So, once you’ve decided you want to build a high-performing team, how do you begin? With leadership! Leaders have to realize that they must keep improving their leadership craft. When leaders don’t grow, they keep the team stagnant, and a team will never outperform their leader. It almost goes without saying that leaders hold a role of great responsibility. Their company has entrusted them with leading teams to meet challenges to the best of their abilities in all measurable categories. I encourage leaders to adopt a vision of high performance, such as “If better is possible, good is no longer an option” or “Good is the enemy of great.” These adages are energy-builders that let the team know that, as a group, we will never settle or rest on our laurels, that we will always strive to do and be our best.
It’s important for leaders to recognize that they must provide an environment in which high-performing teams can flourish. They have to truly believe that such an environment can be achieved – and sustained. Leaders must be willing to improve their leadership capabilities, and willing to connect with people and build relationships. It’s also essential that they believe in and follow a set of proven leadership principles that will be the foundation on which to build a high-performing team.
So, what are some of those leadership principles I referred to? Perhaps the most critical one is to treat the members of your team well. Leaders must not only like people, but they also must realize they can’t achieve their goals alone. And the fact is, you can’t treat people any old way and expect them to do and be their best for you. According to Lou Holtz, team members have three questions for every leader, and leaders must answer yes to all three of the questions to tap into people’s greatest level of effort:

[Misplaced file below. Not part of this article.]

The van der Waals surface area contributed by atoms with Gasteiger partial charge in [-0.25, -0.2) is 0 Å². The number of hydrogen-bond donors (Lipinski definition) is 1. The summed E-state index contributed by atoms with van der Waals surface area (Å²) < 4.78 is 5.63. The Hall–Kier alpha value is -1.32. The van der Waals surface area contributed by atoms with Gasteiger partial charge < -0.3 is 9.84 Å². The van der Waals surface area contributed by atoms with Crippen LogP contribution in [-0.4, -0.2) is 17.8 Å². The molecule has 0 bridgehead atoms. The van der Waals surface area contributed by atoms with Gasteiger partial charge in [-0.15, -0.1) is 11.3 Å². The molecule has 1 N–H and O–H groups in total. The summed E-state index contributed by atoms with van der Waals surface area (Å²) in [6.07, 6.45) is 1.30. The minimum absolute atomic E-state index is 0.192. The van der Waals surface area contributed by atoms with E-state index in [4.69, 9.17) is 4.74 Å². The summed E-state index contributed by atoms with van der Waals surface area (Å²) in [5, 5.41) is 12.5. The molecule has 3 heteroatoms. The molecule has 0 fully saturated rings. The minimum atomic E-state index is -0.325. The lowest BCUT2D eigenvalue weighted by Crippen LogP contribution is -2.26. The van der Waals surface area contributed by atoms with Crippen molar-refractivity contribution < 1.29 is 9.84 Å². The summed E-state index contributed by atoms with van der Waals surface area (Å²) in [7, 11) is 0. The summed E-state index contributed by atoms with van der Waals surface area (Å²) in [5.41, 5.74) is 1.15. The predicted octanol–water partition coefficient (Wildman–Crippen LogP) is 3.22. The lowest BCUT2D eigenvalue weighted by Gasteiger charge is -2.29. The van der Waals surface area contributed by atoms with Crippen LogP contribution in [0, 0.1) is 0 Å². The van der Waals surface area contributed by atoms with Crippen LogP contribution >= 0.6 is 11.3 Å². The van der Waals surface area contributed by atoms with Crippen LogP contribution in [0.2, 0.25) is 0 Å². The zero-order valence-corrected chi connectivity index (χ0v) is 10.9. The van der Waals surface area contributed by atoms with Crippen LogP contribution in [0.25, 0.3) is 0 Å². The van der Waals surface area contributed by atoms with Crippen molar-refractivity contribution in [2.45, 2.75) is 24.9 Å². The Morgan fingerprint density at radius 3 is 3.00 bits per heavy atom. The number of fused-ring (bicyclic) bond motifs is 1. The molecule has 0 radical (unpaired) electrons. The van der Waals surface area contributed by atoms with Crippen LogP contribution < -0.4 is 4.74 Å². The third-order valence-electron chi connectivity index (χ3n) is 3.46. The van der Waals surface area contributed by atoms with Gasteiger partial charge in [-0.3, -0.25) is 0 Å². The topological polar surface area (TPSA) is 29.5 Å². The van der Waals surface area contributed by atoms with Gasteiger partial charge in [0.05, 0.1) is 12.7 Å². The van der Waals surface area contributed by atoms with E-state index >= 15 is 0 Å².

- Can I trust you?
- Are you committed?
- Do you care about me?
In short, leaders must value everyone on the team. It is particularly important that the leader has great relationships with all team members and is the driving force in expecting each team member to have great working relationships with the other members of the team. If you’re wondering what facilitates a great working relationship between co-workers, remember, how we treat people matters. If you make people feel valued, loved, happy, respected, engaged, appreciated, understood and supported, they will be great team members who can become high-performers. When people know that you value them more than any job, and when they know you’re not going to let them hurt themselves, they will go the extra mile for you and every other member of the team. They become willing to do what it takes to meet or exceed all challenges.